Seminar in Law and Technology (2 or 3 cr.) D/N 778 This seminar explores many aspects of the complex interrelationships between law and technology. In addition to examining the law specifically applicable to computers and other technological developments, the seminar may focus on themes and trends, such as the causal relationship between technological evolution and change in the law. This seminar can focus on a wide variety of possible themes and topics depending upon the interest and background of the instructor and students.
Sports Law: Individual, Amateur and Olympic Sports (2 or 3 cr.) D/N 727 covers a range of doctrinal areas as they apply to non-league professional sports, international Olympic sports and intercollegiate sports. Interpretation and application of the rules and regulations of sports governing bodies are also examined.
Sports Law: Professional League Sports (2 or 3 cr.) D/N 728 examines a range of doctrinal areas as they apply to major issues confronting professional sports leagues, including association law, antitrust, labor law, contracts law, and constitutional law.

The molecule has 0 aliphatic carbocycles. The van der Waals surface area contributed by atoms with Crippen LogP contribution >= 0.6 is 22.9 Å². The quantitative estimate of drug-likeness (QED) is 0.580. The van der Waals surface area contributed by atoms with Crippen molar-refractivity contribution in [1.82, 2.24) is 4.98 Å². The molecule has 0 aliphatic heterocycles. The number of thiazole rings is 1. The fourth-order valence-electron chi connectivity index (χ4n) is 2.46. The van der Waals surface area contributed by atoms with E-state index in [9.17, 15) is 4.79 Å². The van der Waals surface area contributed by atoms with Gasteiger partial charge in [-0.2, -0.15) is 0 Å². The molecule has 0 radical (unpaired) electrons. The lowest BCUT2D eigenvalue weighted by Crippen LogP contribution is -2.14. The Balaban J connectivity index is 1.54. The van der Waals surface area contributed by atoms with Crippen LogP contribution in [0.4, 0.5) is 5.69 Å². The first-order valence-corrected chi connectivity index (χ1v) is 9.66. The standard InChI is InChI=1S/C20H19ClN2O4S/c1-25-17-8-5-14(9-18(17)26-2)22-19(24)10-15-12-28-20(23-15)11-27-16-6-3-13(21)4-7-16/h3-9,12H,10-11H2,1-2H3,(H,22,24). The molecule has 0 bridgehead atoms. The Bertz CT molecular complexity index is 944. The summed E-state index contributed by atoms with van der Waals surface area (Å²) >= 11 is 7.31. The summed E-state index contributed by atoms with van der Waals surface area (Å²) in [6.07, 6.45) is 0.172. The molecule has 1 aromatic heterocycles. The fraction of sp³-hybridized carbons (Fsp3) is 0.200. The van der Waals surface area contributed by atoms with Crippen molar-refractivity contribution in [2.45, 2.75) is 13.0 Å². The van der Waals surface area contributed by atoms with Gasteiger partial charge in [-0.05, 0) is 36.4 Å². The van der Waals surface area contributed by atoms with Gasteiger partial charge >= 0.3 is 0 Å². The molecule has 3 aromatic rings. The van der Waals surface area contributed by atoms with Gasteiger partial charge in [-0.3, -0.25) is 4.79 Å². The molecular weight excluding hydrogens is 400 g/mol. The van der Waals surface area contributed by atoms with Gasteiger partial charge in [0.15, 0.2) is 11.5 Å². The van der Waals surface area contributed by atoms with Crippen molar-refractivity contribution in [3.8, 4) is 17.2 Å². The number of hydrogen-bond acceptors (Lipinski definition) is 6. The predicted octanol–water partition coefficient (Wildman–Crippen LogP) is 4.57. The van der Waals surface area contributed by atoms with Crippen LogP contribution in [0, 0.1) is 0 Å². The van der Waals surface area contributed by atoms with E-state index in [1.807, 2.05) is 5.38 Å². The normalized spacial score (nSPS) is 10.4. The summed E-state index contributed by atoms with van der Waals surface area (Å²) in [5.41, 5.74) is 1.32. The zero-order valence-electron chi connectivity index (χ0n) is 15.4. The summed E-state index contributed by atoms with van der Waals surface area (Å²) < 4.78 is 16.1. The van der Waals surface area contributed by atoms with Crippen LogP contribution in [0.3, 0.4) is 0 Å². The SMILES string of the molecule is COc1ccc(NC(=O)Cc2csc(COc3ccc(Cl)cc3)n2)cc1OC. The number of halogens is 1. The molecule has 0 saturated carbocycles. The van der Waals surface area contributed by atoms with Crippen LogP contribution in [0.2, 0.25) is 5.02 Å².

The Right of Publicity (2 cr.) D/N 633 covers various aspects of this IP doctrine including its historical evolution, the statutory and common law sources, and its relationship to other aspects of intellectual property, as well as litigation, licensing and business applications. Cases reviewed will include those focusing on personalities such as Rosa Parks, Outkast, Tom Cruise and Bette Midler; and on endorsement deals, celebrity branding and advertising campaigns.
Topics in Health Law (2 or 3 cr.) D/N 763 examines specialized topics in health law not addressed in depth by other courses. Possible topics include health care fraud and abuse law, the regulation of long term care, the law of payment of health care providers, biotechnology and the law, genetics and the law, reproductive rights, end-of-life decision making, and privacy issues in health law. Prerequisites will vary according to the subject of the course as announced.
Trademark Law (2 or 3 cr.) D/N 630 provides students with a synthesis of the current and developing law in key areas of trademark and unfair competition law in the U.S. and abroad.